I soldiered on, until a sale on pepperoni at my grocery store. Pre-sliced pepperoni, like they put on pizza. Cheap! Hardly a perfect food, but it would feel like an indulgence, without kicking off those insulin swings. I examined the labeling closely. (One thing you learn, following a low carb diet, is that all kinds of things are loaded with sugar these days, including, for instance, most commercial beef jerky.) This was fine. No sugar, no carbs at all. I bought a package of them, maybe two. And I went home, settled on the couch, and proceeded to eat almost the entire package. And a day or two later I did it again. There was no way to avoid understanding that I had managed to do what was supposed to be impossible: I had binged on fat and protein. What's more, I wanted to do it again.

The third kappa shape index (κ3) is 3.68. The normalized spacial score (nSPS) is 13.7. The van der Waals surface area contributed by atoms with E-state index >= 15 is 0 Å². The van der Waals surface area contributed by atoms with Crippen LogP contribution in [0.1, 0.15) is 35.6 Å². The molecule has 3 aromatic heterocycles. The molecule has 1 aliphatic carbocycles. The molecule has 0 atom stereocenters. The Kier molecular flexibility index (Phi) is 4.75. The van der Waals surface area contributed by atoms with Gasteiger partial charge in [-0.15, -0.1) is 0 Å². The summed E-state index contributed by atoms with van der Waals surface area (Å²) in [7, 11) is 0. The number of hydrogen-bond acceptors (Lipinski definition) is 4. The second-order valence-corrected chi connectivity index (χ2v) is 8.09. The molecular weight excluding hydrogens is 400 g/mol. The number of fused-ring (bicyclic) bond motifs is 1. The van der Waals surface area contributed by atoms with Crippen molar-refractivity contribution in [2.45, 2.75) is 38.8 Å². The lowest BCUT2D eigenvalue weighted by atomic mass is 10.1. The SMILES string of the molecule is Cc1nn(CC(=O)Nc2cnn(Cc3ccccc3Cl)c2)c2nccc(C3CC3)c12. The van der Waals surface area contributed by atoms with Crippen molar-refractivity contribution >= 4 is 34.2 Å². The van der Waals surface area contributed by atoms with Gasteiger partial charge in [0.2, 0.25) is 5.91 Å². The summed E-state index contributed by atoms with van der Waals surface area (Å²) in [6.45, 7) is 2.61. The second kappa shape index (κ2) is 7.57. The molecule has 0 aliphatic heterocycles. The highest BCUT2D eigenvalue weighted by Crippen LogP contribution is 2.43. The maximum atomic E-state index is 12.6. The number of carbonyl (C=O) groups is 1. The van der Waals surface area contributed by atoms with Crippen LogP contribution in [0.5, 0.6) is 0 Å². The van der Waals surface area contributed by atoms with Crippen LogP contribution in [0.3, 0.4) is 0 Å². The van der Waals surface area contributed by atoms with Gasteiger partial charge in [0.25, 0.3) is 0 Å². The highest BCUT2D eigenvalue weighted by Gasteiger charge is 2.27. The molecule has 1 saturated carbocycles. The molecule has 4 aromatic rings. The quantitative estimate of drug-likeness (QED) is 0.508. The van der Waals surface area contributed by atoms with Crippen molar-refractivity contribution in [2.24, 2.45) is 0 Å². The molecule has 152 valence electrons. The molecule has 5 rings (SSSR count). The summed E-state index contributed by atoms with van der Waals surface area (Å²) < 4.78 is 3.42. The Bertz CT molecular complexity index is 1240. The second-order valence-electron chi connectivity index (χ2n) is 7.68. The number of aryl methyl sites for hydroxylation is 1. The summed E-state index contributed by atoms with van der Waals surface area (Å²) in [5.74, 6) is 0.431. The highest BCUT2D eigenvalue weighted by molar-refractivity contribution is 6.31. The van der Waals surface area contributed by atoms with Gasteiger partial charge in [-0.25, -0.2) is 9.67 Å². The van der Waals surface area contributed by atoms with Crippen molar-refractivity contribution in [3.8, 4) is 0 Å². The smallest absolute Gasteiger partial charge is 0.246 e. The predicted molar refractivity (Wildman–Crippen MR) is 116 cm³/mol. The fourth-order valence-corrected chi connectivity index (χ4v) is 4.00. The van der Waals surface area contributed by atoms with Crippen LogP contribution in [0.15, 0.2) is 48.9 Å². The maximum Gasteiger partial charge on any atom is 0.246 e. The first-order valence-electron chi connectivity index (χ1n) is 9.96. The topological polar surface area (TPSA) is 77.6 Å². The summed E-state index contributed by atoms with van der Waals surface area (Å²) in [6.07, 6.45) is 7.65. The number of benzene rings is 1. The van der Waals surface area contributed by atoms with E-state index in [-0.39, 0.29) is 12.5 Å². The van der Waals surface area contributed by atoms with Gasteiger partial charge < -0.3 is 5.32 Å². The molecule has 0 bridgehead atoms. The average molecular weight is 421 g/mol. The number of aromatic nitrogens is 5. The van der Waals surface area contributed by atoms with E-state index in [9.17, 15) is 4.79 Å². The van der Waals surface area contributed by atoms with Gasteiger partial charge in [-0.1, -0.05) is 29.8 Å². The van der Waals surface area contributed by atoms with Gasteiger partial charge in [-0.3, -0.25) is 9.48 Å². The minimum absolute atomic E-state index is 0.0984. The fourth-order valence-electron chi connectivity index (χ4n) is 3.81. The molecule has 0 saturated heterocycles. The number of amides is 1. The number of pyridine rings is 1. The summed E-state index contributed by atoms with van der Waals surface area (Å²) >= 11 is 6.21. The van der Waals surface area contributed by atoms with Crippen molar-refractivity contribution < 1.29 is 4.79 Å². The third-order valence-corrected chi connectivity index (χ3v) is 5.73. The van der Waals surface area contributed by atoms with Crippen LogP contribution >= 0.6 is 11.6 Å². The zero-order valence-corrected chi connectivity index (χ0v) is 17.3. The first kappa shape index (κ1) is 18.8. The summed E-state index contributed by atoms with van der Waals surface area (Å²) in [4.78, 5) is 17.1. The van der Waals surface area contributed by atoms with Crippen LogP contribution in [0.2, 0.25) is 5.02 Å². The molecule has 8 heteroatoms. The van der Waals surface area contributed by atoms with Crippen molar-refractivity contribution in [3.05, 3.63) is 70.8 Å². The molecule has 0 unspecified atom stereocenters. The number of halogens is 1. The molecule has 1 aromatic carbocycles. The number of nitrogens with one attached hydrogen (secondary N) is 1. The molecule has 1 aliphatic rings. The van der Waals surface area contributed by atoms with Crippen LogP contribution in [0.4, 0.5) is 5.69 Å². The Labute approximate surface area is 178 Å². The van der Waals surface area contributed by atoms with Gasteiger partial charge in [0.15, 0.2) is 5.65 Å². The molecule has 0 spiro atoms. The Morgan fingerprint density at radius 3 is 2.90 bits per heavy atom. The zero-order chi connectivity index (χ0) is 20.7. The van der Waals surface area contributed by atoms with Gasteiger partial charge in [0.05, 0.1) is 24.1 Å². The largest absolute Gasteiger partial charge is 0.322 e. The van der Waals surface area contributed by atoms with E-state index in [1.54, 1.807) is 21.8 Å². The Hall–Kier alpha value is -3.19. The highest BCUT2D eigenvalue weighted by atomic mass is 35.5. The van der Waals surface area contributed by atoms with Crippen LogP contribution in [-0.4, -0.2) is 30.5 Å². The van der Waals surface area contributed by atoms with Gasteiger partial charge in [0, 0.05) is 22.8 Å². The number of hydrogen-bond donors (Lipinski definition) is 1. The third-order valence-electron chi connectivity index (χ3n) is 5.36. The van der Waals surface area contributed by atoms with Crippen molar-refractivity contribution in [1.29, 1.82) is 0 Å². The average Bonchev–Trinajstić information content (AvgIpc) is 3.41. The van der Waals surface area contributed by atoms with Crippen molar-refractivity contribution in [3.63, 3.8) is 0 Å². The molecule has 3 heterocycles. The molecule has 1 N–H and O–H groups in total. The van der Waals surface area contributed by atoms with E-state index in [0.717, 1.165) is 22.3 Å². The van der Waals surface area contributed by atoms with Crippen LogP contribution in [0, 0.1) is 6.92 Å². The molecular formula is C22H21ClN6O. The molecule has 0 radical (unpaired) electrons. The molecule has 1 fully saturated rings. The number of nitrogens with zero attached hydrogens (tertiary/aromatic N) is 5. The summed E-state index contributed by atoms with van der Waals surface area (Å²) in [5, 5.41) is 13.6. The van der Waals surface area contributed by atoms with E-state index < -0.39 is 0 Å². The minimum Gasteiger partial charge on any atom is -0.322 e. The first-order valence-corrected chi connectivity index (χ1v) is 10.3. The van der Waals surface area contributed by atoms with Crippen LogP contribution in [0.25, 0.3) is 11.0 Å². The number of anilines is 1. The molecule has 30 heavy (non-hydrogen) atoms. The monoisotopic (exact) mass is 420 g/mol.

It was a discouraging moment. I hadn't found the magic way out, after all. The insulin story just didn't account for what had just happened. Had I just been fooling myself? I couldn't believe that, either. The experience of being free of hunger, free of craving, had been too profound, too liberating.